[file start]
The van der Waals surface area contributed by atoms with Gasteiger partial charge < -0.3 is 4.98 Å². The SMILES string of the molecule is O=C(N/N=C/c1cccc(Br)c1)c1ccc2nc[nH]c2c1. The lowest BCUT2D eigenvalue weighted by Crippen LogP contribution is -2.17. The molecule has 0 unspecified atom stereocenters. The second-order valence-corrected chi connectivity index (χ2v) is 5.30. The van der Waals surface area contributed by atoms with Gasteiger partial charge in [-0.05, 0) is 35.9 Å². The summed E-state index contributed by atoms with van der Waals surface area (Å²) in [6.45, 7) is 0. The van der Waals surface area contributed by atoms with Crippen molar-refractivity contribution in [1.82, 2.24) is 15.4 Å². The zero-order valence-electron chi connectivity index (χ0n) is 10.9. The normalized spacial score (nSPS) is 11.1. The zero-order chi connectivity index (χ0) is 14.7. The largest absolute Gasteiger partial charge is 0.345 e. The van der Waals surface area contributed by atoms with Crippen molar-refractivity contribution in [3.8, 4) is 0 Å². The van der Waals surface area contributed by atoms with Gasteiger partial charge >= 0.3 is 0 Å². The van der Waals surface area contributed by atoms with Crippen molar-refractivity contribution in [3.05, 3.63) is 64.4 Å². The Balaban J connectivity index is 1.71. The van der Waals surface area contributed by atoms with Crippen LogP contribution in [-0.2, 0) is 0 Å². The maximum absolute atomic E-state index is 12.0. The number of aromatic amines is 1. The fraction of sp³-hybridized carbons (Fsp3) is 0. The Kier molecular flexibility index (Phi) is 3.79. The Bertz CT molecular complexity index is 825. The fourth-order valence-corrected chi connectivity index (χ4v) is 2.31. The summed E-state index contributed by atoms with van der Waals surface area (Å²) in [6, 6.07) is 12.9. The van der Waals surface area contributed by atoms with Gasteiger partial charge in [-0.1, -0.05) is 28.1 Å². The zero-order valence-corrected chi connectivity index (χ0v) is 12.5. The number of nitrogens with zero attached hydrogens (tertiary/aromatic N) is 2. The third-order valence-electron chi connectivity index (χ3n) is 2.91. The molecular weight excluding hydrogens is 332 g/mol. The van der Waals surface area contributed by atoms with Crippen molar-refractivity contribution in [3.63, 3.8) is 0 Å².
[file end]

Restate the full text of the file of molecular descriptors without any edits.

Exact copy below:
The van der Waals surface area contributed by atoms with Gasteiger partial charge < -0.3 is 4.98 Å². The SMILES string of the molecule is O=C(N/N=C/c1cccc(Br)c1)c1ccc2nc[nH]c2c1. The lowest BCUT2D eigenvalue weighted by Crippen LogP contribution is -2.17. The molecule has 0 unspecified atom stereocenters. The second-order valence-corrected chi connectivity index (χ2v) is 5.30. The van der Waals surface area contributed by atoms with Gasteiger partial charge in [-0.05, 0) is 35.9 Å². The summed E-state index contributed by atoms with van der Waals surface area (Å²) in [6.45, 7) is 0. The van der Waals surface area contributed by atoms with Crippen molar-refractivity contribution in [1.82, 2.24) is 15.4 Å². The zero-order valence-electron chi connectivity index (χ0n) is 10.9. The normalized spacial score (nSPS) is 11.1. The zero-order chi connectivity index (χ0) is 14.7. The largest absolute Gasteiger partial charge is 0.345 e. The van der Waals surface area contributed by atoms with Crippen molar-refractivity contribution in [3.8, 4) is 0 Å². The van der Waals surface area contributed by atoms with Gasteiger partial charge >= 0.3 is 0 Å². The van der Waals surface area contributed by atoms with Crippen molar-refractivity contribution in [3.05, 3.63) is 64.4 Å². The Balaban J connectivity index is 1.71. The van der Waals surface area contributed by atoms with Crippen LogP contribution in [-0.2, 0) is 0 Å². The maximum absolute atomic E-state index is 12.0. The number of aromatic amines is 1. The fraction of sp³-hybridized carbons (Fsp3) is 0. The Kier molecular flexibility index (Phi) is 3.79. The Bertz CT molecular complexity index is 825. The fourth-order valence-corrected chi connectivity index (χ4v) is 2.31. The summed E-state index contributed by atoms with van der Waals surface area (Å²) in [6, 6.07) is 12.9. The van der Waals surface area contributed by atoms with Gasteiger partial charge in [-0.1, -0.05) is 28.1 Å². The zero-order valence-corrected chi connectivity index (χ0v) is 12.5. The number of nitrogens with zero attached hydrogens (tertiary/aromatic N) is 2. The third-order valence-electron chi connectivity index (χ3n) is 2.91. The molecular weight excluding hydrogens is 332 g/mol. The van der Waals surface area contributed by atoms with Crippen molar-refractivity contribution in [3.63, 3.8) is 0 Å².